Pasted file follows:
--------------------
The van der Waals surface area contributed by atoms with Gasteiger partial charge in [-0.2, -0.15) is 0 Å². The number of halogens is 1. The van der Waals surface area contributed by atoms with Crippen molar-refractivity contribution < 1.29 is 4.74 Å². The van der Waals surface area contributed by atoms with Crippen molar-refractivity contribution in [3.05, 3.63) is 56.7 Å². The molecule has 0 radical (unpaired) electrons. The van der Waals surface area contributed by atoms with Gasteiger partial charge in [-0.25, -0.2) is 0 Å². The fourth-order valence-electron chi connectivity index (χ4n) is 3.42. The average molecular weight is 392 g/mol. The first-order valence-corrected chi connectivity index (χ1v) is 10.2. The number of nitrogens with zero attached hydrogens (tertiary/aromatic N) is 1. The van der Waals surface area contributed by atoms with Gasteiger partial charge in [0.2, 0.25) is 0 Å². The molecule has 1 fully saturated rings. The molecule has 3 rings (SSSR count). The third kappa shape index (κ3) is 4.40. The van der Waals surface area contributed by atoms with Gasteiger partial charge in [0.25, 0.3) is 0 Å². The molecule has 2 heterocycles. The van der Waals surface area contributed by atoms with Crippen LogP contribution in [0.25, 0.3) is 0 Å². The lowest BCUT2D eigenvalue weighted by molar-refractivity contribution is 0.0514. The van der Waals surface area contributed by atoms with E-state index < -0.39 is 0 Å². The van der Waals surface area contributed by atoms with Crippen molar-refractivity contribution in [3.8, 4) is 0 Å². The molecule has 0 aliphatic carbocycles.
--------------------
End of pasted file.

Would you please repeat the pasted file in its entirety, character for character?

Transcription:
The van der Waals surface area contributed by atoms with Gasteiger partial charge in [-0.2, -0.15) is 0 Å². The number of halogens is 1. The van der Waals surface area contributed by atoms with Crippen molar-refractivity contribution < 1.29 is 4.74 Å². The van der Waals surface area contributed by atoms with Crippen molar-refractivity contribution in [3.05, 3.63) is 56.7 Å². The molecule has 0 radical (unpaired) electrons. The van der Waals surface area contributed by atoms with Gasteiger partial charge in [-0.25, -0.2) is 0 Å². The fourth-order valence-electron chi connectivity index (χ4n) is 3.42. The average molecular weight is 392 g/mol. The first-order valence-corrected chi connectivity index (χ1v) is 10.2. The number of nitrogens with zero attached hydrogens (tertiary/aromatic N) is 1. The van der Waals surface area contributed by atoms with Gasteiger partial charge in [0.2, 0.25) is 0 Å². The molecule has 1 fully saturated rings. The molecule has 3 rings (SSSR count). The third kappa shape index (κ3) is 4.40. The van der Waals surface area contributed by atoms with Gasteiger partial charge in [0.25, 0.3) is 0 Å². The molecule has 2 heterocycles. The van der Waals surface area contributed by atoms with Crippen LogP contribution in [0.25, 0.3) is 0 Å². The lowest BCUT2D eigenvalue weighted by molar-refractivity contribution is 0.0514. The van der Waals surface area contributed by atoms with E-state index < -0.39 is 0 Å². The van der Waals surface area contributed by atoms with Crippen molar-refractivity contribution in [3.8, 4) is 0 Å². The molecule has 0 aliphatic carbocycles.